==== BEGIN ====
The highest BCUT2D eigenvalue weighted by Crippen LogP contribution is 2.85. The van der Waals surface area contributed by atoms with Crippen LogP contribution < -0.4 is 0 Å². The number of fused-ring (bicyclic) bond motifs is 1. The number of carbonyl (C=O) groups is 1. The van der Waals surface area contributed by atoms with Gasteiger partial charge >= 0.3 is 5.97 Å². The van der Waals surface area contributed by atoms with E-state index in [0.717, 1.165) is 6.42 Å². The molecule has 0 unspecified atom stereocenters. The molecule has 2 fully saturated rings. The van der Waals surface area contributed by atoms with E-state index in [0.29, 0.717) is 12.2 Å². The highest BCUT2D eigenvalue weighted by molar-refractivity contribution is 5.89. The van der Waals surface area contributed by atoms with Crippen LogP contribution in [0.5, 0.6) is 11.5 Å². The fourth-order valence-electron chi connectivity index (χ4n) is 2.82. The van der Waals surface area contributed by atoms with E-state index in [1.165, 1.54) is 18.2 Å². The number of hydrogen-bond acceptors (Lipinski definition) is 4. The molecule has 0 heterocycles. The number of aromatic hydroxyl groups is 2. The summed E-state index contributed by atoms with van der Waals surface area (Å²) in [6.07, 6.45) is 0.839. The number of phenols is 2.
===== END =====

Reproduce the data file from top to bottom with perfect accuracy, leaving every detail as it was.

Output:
The highest BCUT2D eigenvalue weighted by Crippen LogP contribution is 2.85. The van der Waals surface area contributed by atoms with Crippen LogP contribution < -0.4 is 0 Å². The number of fused-ring (bicyclic) bond motifs is 1. The number of carbonyl (C=O) groups is 1. The van der Waals surface area contributed by atoms with Gasteiger partial charge >= 0.3 is 5.97 Å². The van der Waals surface area contributed by atoms with E-state index in [0.717, 1.165) is 6.42 Å². The molecule has 0 unspecified atom stereocenters. The molecule has 2 fully saturated rings. The van der Waals surface area contributed by atoms with E-state index in [0.29, 0.717) is 12.2 Å². The highest BCUT2D eigenvalue weighted by molar-refractivity contribution is 5.89. The van der Waals surface area contributed by atoms with Crippen LogP contribution in [0.5, 0.6) is 11.5 Å². The fourth-order valence-electron chi connectivity index (χ4n) is 2.82. The van der Waals surface area contributed by atoms with E-state index in [1.165, 1.54) is 18.2 Å². The number of hydrogen-bond acceptors (Lipinski definition) is 4. The molecule has 0 heterocycles. The number of aromatic hydroxyl groups is 2. The summed E-state index contributed by atoms with van der Waals surface area (Å²) in [6.07, 6.45) is 0.839. The number of phenols is 2.